It was good to see the efforts of so many recognised in the the 100 most powerful people in hospitality, however as a woman who has been working for nearly 40 years, it was surprising and disappointing to see so few women listed.
It was only a few weeks ago where we were looking at gender pay gap figures in hospitality compared to other sectors and feeling more positive about the role women play in our industry. However, fast forward a few weeks and the list demonstrates that we still have a very big job to do to ensure women have opportunities to progress in to leadership positions in hospitality.
Whether perception or reality, seeing women so under-represented at senior levels is a concern. Women won’t look encouragingly at an industry where they cannot see opportunities to succeed.
In a time of chronic people shortages, being attractive to a diverse range of people is vital. We need to be perceived as a profession where equality of opportunity is the norm and we need to actually do something about it.
The FTSE 100 has a voluntary target of 33% of boardroom positions (currently it is 28%) to be held by women by 2020. As an industry perhaps we should ask ourselves what we actively and collectively can do to achieve diversity – should we consider targets? Words and platitudes are seemingly not enough.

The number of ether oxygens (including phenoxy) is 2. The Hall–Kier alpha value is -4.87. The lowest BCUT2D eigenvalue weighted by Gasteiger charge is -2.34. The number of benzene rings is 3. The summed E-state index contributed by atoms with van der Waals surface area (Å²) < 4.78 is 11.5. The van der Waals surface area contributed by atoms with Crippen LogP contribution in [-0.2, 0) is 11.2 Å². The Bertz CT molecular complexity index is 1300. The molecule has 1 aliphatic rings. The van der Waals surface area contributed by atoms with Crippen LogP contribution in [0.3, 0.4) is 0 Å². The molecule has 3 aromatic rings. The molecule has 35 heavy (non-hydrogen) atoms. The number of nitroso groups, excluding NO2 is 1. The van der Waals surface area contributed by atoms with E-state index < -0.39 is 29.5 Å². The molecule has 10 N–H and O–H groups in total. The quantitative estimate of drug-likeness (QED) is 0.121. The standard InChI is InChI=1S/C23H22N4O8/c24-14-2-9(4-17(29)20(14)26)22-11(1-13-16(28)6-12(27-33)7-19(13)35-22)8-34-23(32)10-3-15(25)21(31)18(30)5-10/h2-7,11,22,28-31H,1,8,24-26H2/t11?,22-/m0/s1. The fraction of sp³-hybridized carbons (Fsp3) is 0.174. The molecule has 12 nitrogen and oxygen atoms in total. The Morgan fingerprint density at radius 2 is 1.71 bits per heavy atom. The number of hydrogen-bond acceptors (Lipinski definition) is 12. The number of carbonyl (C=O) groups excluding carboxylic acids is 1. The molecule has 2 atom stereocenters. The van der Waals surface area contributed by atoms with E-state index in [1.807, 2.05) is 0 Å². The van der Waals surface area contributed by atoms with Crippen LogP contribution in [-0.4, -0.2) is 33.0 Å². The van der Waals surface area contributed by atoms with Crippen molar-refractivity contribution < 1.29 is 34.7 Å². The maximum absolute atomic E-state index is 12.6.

Mentoring needs to take a priority so that we have a pipeline of female talent. There is an imperative to retain women and ensure they have the right support and training so they can climb the corporate ladder and take on leadership positions.
Creating more dedicated funding for women entrepreneurs so that talented women with drive and ambition have the same opportunities as their male counterparts.
To be the best you need the best people leading and that’s much more likely to happen when you choose from the widest possible pool of talent. The most successful organisations and sectors are those that champion diversity and inclusion, society benefits and so does the economy.
It’s my ambition that in my son’s and daughter’s lifetime we no longer have these conversations.
Reproduced with permission of The Caterer where you can read the original Top 100 article.